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Covid-19: World Bank discloses when Sub-Saharan Africa will fall into recession

The dreaded Coronavirus pandemic is expected to drive Sub-Saharan Africa into its first recession in 25 years.

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World Bank picks holes in CBN’s policies on lending, MSMEs loans,Covid-19: World discloses when sub-Saharan will fall into recession, World Bank predicts rebound of Sub-Saharan Africa’s economy next year, World Bank warns Nigeria, others in Africa not to relax.

The dreaded Covid-19 pandemic, which has significantly spread around the world and caused a lot of disruptions on the global economy, is expected to drive Sub-Saharan Africa into its first recession in 25 years.

This was disclosed in the World Bank’s latest Africa’s Pulse report, a twice-yearly economic update for the region, which was released on Thursday, April 9, 2020.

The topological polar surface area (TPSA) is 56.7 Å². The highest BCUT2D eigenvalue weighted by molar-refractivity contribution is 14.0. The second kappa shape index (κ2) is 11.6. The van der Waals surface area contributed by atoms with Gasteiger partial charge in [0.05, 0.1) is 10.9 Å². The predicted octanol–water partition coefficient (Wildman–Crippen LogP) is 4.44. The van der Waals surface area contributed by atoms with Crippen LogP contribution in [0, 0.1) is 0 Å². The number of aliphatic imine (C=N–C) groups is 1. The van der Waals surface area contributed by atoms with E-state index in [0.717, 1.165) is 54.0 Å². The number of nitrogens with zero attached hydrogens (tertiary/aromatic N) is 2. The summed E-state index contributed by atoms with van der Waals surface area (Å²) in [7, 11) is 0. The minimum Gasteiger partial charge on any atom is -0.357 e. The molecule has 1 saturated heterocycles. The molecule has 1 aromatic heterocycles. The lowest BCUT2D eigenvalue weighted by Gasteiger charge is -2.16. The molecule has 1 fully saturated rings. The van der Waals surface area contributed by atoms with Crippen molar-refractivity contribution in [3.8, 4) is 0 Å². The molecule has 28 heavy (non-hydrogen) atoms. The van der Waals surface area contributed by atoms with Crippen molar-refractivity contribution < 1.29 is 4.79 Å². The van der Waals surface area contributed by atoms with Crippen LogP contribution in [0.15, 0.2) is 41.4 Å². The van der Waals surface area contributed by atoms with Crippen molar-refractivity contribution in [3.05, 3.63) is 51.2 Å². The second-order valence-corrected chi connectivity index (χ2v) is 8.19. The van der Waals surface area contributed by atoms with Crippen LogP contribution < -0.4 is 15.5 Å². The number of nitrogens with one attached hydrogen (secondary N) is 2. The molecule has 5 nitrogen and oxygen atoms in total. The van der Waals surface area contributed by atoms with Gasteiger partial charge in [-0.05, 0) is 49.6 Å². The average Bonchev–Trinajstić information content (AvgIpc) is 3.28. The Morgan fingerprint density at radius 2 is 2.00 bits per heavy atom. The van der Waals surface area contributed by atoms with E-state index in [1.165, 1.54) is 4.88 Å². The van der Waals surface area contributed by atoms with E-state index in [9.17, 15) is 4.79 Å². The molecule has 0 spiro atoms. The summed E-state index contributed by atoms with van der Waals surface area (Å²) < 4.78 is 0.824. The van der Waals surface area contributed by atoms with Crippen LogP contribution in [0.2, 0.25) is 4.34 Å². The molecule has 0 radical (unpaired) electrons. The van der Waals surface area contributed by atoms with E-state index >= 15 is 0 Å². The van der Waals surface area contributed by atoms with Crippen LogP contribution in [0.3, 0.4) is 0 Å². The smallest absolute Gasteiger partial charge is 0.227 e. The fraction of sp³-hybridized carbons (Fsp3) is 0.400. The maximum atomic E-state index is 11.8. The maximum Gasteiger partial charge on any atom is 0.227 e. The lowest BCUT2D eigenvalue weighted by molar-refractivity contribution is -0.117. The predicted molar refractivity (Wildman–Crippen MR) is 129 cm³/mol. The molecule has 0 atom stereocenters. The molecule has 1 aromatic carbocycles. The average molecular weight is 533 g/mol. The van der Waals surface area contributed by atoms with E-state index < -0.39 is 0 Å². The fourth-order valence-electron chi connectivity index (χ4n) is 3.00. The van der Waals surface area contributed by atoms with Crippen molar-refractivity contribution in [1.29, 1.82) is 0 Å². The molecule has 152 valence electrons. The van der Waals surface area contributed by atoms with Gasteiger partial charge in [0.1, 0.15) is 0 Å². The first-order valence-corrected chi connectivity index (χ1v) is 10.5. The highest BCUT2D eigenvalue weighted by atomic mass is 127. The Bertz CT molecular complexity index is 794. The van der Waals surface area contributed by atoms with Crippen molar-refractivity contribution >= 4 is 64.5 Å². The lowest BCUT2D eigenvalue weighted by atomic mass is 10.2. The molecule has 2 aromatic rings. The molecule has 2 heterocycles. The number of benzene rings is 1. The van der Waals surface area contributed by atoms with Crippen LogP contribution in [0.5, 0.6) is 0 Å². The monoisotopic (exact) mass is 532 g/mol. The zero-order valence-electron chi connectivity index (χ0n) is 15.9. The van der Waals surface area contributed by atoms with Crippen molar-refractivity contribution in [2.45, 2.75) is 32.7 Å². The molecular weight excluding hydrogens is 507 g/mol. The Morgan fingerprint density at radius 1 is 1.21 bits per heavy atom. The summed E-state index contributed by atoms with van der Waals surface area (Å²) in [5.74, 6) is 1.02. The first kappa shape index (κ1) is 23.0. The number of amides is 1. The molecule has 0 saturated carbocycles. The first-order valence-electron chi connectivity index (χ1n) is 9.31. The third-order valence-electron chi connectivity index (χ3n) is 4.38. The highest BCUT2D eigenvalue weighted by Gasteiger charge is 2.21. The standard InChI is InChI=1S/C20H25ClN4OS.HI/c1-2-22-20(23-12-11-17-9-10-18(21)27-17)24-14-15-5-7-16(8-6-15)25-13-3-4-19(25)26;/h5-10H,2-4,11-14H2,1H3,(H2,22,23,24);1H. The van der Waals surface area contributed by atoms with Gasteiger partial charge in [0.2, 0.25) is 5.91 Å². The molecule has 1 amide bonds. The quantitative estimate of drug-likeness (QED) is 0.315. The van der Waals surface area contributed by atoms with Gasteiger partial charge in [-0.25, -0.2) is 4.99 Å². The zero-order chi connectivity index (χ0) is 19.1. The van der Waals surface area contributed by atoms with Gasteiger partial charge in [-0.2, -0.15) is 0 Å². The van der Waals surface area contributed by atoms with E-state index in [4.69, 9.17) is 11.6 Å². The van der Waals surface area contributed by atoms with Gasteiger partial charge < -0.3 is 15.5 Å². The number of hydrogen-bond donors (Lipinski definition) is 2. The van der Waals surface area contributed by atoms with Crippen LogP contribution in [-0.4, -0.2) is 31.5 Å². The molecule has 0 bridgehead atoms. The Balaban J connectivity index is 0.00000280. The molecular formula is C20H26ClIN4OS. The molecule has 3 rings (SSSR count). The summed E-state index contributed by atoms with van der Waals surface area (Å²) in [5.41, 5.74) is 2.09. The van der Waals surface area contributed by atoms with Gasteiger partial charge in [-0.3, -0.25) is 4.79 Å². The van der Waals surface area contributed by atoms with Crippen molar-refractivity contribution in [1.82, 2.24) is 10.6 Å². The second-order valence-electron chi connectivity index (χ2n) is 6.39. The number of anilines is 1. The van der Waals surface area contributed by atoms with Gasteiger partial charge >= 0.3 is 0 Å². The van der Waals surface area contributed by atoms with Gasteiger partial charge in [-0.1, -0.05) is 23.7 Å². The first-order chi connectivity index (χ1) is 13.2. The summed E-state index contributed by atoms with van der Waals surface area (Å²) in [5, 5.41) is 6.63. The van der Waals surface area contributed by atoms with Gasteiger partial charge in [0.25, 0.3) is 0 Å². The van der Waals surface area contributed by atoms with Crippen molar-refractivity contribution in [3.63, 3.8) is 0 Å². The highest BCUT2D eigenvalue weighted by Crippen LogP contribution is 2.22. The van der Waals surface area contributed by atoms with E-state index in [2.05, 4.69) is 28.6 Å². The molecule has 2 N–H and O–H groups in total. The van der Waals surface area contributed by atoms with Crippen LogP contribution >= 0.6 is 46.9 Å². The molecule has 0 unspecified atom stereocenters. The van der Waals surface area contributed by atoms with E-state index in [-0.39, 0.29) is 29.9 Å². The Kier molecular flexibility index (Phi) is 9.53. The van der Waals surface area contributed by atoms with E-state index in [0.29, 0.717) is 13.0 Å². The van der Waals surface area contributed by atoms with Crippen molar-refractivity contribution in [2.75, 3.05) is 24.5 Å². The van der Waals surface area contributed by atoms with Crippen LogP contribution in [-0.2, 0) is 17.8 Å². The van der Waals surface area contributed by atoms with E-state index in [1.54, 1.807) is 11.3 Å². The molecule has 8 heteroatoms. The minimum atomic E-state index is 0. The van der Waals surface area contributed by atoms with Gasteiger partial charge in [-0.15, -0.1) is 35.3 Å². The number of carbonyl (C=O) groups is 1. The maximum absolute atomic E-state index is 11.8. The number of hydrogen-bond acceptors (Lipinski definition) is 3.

The report shows that the forecast for the Sub-Saharan Africa region is expected to decline from 2.4% in 2019 to between -2.1% to -5.1% in 2020.

The forecast came with a recommendation is made for African policymakers to focus on saving lives and protecting livelihoods by strengthening health systems and taking quick actions to minimize disruptions in food supply chains. According to Hafez Ghanem, Vice President for Africa, World Bank:

‘’The Covid-19 pandemic is testing the limits of societies and economies across the world and African countries are likely to be hit particularly’’.